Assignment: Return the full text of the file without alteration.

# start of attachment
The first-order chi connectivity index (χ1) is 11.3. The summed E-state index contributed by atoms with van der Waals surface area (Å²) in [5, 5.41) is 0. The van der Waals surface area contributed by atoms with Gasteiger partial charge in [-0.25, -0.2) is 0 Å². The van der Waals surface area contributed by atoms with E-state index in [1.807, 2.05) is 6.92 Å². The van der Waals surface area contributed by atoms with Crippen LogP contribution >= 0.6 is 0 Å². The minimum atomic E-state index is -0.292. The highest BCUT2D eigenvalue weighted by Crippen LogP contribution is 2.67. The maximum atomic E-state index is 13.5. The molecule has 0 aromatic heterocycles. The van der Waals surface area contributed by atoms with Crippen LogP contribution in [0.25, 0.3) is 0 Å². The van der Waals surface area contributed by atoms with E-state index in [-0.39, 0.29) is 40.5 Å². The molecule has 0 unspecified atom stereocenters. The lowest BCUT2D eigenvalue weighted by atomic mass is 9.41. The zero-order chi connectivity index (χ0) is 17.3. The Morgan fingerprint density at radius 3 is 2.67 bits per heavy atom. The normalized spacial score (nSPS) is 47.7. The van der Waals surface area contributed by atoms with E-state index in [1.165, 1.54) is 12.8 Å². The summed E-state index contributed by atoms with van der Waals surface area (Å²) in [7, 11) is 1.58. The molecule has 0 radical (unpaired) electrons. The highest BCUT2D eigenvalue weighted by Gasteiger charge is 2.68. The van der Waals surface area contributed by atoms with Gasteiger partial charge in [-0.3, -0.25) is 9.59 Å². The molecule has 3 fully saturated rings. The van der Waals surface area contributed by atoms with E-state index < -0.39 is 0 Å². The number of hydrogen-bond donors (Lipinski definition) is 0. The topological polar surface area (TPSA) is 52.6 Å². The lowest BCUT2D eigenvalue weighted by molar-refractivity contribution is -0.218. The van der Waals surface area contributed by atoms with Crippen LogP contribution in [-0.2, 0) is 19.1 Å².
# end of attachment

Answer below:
The first-order chi connectivity index (χ1) is 11.3. The summed E-state index contributed by atoms with van der Waals surface area (Å²) in [5, 5.41) is 0. The van der Waals surface area contributed by atoms with Gasteiger partial charge in [-0.25, -0.2) is 0 Å². The van der Waals surface area contributed by atoms with E-state index in [1.807, 2.05) is 6.92 Å². The van der Waals surface area contributed by atoms with Crippen LogP contribution >= 0.6 is 0 Å². The minimum atomic E-state index is -0.292. The highest BCUT2D eigenvalue weighted by Crippen LogP contribution is 2.67. The maximum atomic E-state index is 13.5. The molecule has 0 aromatic heterocycles. The van der Waals surface area contributed by atoms with Crippen LogP contribution in [0.25, 0.3) is 0 Å². The van der Waals surface area contributed by atoms with E-state index in [-0.39, 0.29) is 40.5 Å². The molecule has 0 unspecified atom stereocenters. The lowest BCUT2D eigenvalue weighted by atomic mass is 9.41. The zero-order chi connectivity index (χ0) is 17.3. The Morgan fingerprint density at radius 3 is 2.67 bits per heavy atom. The normalized spacial score (nSPS) is 47.7. The van der Waals surface area contributed by atoms with E-state index in [1.165, 1.54) is 12.8 Å². The summed E-state index contributed by atoms with van der Waals surface area (Å²) in [7, 11) is 1.58. The molecule has 0 radical (unpaired) electrons. The highest BCUT2D eigenvalue weighted by Gasteiger charge is 2.68. The van der Waals surface area contributed by atoms with Gasteiger partial charge in [-0.3, -0.25) is 9.59 Å². The molecule has 3 fully saturated rings. The van der Waals surface area contributed by atoms with E-state index < -0.39 is 0 Å². The number of hydrogen-bond donors (Lipinski definition) is 0. The topological polar surface area (TPSA) is 52.6 Å². The lowest BCUT2D eigenvalue weighted by molar-refractivity contribution is -0.218. The van der Waals surface area contributed by atoms with Crippen LogP contribution in [-0.2, 0) is 19.1 Å².